I'm really not sure how we got into this mess!
We seem happy to give away private information to anyone,
just as long as we are allowed to search the web or download trivial apps.
We seem to have just drifted into a situation where we not only trust the big internet giants, but also the little guys writing simple 'compass' apps where we give permission for them to access our emails, our address books, our location and heaven knows what else!
In the past I've tried to separate my financial/banking activities from general net browsing by using either separate web browsers and/or SSBs (site specific browsers). But this year a number of things have come together, causing me to dig deeper and evaluate a few more security related possibilities.
the 1st Covid lock-down
Back in the spring, I bought myself a Huawei MediaPad T3 10 tablet with a vague notion that I might replace Android with a Linux OS. I'd found a couple of articles which said it was possible by simply getting a bootloader unlock code from the manufacturers, and then download some apps and following a set of instructions. However I couldn't get the unlock code. A bit more searching revealled that Huawei had stopped proving the code about 10 months before my purchase. I think they got fed up with customers bricking their tablets and then complaining.
So I settled down to using the tablet for trivial stuff like Facebook or checking the news & weather, while at the same time removing Facebook from my laptop. When my new laptop arrived, I went one stage further by replacing Google search with Swisscows. I also created a new email account with Tutanota.
Swisscows does not collect or track data, and (as its name suggests) is based in Switzerland, so not covered by the US Patriot Act. This means the US government can't demand to see whatever it is that a search engine knows about you.
Tutanota is a secure German email service, so the same applies, plus I can now send and receive encrypted mail (...although I'm not sure that I need too).
the 2nd lockdown
As we all prepare to go back into hibernation, I've started looking once again at my tablet.
My first experiment was to install AndroNix, which is like an emulator, but I think its technically described as a 'Compatibility Layer'. Either way, it allows you to download one of several Linux distributions for installation on your Android device. I initially chose Debian + LXDE but this didn't seem to want to run, so I then tried Debian + XFCE which was a little more successful.
With Termux, VNC Viewer, AndroNix and a Linux distro, you basically start Linux via Termux and then start a VNC server on Linux. Then you connect to the server via the VNC client on Android.
They warn you not to shut down Linux before disconnection the VNC client, as you won't be able re-connect a second time with the client. However, my Linux install only runs for a couple of minutes before shutting itself down! I then have to start it again and use the command line in Termux to delete a couple of files in the /tmp directory (actually one in this directory and another in a sub-directory).
I could tell this wasn't going to be a great experience, so I soon gave up with it. There are other 'Linux on Android' Apps/packages that I haven't tried, but reviews indicate that they often use VNC and/or they run disappointingly slow.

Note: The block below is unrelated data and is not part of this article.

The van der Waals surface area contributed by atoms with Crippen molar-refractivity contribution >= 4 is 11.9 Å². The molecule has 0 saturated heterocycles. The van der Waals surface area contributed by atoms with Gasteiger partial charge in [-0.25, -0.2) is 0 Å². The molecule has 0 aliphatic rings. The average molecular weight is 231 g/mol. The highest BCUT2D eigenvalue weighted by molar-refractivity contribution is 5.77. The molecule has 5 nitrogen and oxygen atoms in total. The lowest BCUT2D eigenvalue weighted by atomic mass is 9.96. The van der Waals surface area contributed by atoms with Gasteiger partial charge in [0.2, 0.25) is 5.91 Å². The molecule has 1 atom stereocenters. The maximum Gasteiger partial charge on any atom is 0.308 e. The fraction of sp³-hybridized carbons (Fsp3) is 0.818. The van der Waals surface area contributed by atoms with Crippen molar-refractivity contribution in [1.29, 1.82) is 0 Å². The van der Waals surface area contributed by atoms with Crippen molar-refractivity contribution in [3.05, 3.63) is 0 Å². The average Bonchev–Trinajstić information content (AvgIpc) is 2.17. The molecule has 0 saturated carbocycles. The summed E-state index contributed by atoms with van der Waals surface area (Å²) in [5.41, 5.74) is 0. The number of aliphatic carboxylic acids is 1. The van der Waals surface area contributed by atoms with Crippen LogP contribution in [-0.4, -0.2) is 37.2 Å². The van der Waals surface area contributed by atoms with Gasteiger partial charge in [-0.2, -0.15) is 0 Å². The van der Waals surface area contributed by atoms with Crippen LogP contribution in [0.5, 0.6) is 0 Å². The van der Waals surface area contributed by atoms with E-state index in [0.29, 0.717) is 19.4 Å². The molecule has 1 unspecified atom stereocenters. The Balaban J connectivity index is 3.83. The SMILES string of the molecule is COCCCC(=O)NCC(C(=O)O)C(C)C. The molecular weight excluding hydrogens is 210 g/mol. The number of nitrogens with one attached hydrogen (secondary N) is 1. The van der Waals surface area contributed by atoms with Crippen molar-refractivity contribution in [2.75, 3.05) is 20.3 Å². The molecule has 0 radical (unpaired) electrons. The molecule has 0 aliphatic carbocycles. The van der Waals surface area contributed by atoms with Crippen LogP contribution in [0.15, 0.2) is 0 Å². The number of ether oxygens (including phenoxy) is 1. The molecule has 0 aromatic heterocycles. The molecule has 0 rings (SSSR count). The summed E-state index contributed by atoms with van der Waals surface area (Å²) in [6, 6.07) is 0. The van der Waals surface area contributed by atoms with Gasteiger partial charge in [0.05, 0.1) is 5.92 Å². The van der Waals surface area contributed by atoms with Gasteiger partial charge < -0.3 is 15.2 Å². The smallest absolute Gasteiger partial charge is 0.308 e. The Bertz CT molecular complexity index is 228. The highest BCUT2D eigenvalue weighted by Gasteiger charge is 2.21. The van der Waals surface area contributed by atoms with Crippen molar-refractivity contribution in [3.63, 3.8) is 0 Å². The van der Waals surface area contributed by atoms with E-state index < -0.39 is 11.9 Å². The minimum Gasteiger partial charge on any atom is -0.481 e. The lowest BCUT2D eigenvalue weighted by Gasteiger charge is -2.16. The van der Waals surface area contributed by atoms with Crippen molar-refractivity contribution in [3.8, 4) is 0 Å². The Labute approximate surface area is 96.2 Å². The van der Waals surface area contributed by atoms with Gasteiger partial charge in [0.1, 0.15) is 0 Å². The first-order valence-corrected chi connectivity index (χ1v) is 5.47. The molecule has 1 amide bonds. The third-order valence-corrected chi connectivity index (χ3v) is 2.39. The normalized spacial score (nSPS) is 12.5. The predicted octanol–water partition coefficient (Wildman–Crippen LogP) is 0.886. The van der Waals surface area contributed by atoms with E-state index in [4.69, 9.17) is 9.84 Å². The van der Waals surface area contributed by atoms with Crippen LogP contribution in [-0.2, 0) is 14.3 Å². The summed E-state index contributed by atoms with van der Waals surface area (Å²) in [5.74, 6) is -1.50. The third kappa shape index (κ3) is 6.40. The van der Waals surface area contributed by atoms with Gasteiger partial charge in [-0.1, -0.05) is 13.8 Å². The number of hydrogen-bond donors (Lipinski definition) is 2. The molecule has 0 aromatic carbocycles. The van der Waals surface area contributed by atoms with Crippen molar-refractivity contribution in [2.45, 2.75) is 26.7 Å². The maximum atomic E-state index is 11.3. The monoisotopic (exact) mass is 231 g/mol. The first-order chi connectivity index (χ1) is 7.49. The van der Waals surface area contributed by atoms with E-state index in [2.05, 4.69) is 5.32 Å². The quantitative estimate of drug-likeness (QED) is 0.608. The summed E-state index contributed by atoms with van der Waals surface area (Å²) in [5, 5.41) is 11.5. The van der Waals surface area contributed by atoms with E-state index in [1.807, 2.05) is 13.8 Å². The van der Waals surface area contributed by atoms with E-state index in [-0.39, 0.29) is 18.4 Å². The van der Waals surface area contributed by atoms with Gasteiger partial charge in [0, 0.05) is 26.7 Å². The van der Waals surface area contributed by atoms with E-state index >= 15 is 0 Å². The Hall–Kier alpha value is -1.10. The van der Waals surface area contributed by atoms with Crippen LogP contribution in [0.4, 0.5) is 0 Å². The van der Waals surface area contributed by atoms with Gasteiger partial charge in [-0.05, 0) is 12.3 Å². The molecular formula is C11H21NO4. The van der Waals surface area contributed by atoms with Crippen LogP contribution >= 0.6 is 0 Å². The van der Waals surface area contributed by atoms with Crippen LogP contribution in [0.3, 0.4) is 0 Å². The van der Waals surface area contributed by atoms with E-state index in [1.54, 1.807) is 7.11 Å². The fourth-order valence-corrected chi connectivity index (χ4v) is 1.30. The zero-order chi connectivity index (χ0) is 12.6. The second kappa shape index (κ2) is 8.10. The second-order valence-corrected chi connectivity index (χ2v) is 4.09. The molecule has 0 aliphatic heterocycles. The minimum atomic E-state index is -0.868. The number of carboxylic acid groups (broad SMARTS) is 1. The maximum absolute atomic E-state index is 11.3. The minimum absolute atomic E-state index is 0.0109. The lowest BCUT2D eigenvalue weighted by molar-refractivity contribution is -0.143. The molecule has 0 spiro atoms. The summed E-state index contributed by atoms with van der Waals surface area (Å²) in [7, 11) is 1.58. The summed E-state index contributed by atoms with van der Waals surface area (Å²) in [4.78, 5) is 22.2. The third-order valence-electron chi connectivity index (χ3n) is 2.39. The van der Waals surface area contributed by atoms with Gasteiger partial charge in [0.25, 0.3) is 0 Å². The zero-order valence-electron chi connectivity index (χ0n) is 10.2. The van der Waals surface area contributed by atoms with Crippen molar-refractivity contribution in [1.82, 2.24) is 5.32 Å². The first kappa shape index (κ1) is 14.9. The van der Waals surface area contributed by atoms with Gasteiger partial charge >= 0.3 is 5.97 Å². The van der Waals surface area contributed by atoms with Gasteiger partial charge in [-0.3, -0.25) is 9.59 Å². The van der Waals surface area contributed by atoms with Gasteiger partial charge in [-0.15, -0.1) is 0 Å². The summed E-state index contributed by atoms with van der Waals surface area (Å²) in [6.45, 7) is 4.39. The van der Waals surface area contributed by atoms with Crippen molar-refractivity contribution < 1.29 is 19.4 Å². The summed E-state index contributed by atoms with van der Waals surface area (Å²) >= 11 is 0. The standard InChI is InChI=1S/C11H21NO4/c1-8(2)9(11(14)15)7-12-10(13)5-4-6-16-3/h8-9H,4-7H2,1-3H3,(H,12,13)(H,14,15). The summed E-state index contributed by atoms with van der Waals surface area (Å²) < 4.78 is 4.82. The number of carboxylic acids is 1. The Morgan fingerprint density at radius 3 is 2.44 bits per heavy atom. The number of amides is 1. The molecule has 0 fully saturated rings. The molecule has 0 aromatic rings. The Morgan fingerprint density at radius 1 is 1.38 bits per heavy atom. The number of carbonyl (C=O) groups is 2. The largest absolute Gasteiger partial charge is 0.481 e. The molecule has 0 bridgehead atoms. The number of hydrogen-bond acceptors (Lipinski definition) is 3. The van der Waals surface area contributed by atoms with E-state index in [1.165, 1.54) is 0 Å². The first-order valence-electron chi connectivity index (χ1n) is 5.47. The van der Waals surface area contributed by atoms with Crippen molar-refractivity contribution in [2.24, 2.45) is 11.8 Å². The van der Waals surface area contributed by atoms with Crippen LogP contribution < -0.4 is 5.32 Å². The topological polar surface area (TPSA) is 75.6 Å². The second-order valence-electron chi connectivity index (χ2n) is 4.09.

After a bit more research, I decided I could do a lot more stuff with the Android OS to make it more secure.
I still don't like Android, probably because I don't understand it. I seem to be confronted from time to time with dialogue boxes that don't have 'cancel' buttons (e.g. "press this button to do bad stuff or this button to do really bad stuff"). But anyway, I thought I'd push on regardless.
How to install Android apps without registering or logging onto Google?
Easy, don't download from Google Play store, just find another reliable, safe place to get APK files anonymously. I've used APKMirror, apkpure and F-Droid, but you will need to satisfy yourself that these are safe.
Once I'd installed Firefox from these sources and installed SwissCows, I was happy to disable Google Chrome and stop using the Google search engine. I've installed Firefox, Firefox Focus and Firefox Lite.
I wanted to open all websites in 'desktop' mode, not mobile mode. The best I've been able to do so far is to switch to desktop mode after I open a site on Firefox or Firefox Focus. I can't seem to do this on Firefox Lite as I'm missing the hamburger menu (3 vertical dots). The Lite version also seems to want to start in portrait mode, then switches to landscape when you select a website.
I should be able to open "about:config" in Firefox and force the browser to load the desktop version of all websites, but it doesn't seem to open for me on the Huawei tablet.
Anyway, the current status is that I have Facebook running only within a dedicated browser on the tablet, and I'm not using anything Google...
...Oh wait, I forgot about the operating system!
This is where things move up a gear. There is a version of Android that has been de-Googled, its call LineageOS.
Although there are only a handful of Android devices that can run and have been tested with LineageOS, one such device is the OnePlus 5 phone. And someone not a million miles from me has one of these ...I may have to splash some cash and buy her a new replacement phone!
At the moment it seems likely that a cut-down version of Android is going to be a better option than trying to use a desktop distro of Linux squeezed onto a phone or tablet.